There’s a red maple tree in my front yard that simply goes along with the inevitable change of seasons. The leaves go from green to a bright red,  then to a dried-up brown and finally the leaves fall off the tree. I’ll rake the leaves, mow over them and dispose of them. The tree is bare during the winter, blooms in the spring, becomes full in the summer, the leaves change again. The tree simply does what it was created to do and does not fear the upcoming changes.

What if we could live our lives open to a change of season? What if we could be so deeply spiritually rooted that we are ready no matter which season appears on life’s calendar?

Deep down, we fear change. Some people will do whatever they can to squeeze out the last drop of youth before they accept responsibility and face facts that they are getting older. The older generation conversely fears social change and longs for “the good ol’ days.”

However, what both sides don’t seem to understand is that life represents a simultaneous dichotomy of change and the status quo. In Ecclesiastes, Solomon mentioned “there’s nothing new under the sun.” Jesus mentioned that before his return life will go on as it did in the “days of Noah”- people lived their lives, married each other, and so on. In 1 Corinthians 10:13, Paul  mentions that our temptations are common to man. I believe these three statements help put our daily thoughts and struggles in perspective.

Think about all of the people who lived before you- they were born, they worked, they raised families, they tried to be decent people in an indecent world, they prayed, they cried, they either faced or fled from what life gave them, and one day they died. You have the DNA of survivors and fighters running through your bloodstream at this moment. You can and will get through this. This too shall pass.

Then the thought arises that we too shall pass. Marcus Aurelius, the Roman emperor and Stoic philosopher, compares our lives to the leaves:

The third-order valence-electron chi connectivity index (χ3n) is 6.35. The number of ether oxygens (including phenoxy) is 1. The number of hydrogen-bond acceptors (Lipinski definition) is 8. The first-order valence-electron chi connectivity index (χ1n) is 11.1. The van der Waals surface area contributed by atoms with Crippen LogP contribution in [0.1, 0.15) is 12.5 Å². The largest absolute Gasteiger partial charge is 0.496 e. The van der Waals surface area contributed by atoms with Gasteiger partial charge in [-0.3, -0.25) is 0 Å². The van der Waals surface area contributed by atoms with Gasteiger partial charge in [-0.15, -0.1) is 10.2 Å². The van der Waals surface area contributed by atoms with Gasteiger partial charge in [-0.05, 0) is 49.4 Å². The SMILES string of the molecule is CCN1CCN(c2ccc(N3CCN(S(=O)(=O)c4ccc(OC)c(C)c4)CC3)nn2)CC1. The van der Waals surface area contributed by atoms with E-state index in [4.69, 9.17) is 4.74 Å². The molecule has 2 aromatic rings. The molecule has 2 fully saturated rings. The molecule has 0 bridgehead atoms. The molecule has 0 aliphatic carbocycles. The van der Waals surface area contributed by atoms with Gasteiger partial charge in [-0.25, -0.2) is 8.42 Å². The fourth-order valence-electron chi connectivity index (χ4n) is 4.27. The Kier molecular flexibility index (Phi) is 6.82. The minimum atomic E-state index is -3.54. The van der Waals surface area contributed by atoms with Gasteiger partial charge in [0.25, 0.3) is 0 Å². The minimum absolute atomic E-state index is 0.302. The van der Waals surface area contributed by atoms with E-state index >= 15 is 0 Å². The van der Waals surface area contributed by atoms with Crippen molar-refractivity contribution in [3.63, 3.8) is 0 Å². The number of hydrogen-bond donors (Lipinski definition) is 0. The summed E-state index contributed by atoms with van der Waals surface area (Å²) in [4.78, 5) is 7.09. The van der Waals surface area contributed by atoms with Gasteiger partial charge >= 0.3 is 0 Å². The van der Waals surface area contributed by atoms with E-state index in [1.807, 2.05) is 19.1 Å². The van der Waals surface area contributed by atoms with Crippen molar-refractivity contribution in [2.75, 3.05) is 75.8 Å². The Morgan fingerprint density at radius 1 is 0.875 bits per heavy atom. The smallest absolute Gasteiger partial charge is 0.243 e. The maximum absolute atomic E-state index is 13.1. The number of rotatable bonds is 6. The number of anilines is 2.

“The wind scatters one year’s leaves on the ground…so it is with the generations of men.” (Meditations 8.34).

Let us face today making the most of the time we have left in our season of life. Let us be thankful for each moment that we have and embrace those around us. Life will change, but it will continue, welcome it.

Responses

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  1. mage1999

    We must embrace life. Yes we grow old and we have to let go of some of the things we did when we we’re younger. It’s ok. You can still have great moments and enjoy life. It just don’t have to be as it was. It can change and still be great. I don’t like changes. Sometimes have to make an effort to include new stuff into my life. I don’t jump on every new stuff, but I do try to include some of them. I look ahead and I’m full of hope. New is not always better then the old, but if you keep an open mind you’ll find some new stuff that are worth the effort. Have a great day!

  2. grungerat

    Hi! I just wrote a pretty long opinion and the page decided to reload now I am pissed! But you see I am a lot older today at 50 and I know better than to punch a hole in the wall or throwing something because accepting responsibility happened long ago and I did not have to squeeze out the last drops of youth to do it. I know if those things happened, I would not like the consequences, so I don’t react that way when I get angry anymore. There are much safer ways to deal with anger now.
    Today at 50, I still feel like I am twenty something….in my head. I do not fear getting older, although I do find myself looking in the mirror sometimes and I notice a little more gray hair, a hairline that is receding, and maybe some bags under my eyes. I know I am getting older, but I don’t fear it anymore.
    I started working at my dads funeral home when I was 12 years old. That is when he made me watch my first embalming. That kind of messed with my head a bit. After witnessing the aftermath of suicides and car accidents which included quite a few friends of mine, I knew that life was very fragile and I could die at anytime. Then came 9/11. I was there on the day after to help looking for the ones that didn’t survive. It was the worst tragedy I ever witnessed. The smell of death was every and seeing what very large concrete buildings can do to a person when they fall on them was surreal. That really messed with my head, but today, I am actually ok with death. For some reason, I don’t fear it anymore.
    I do have some really beautiful memories of the “good ol’ days”, but I do not long for them. Today, I can just live my life the best way I know and that will make more good ol’ days. I am in control of my future past.
    I try to keep up a bit with social change, but I am also ok with not getting it all. In no way do I fear it. Why should I? I still feel like I am twenty something.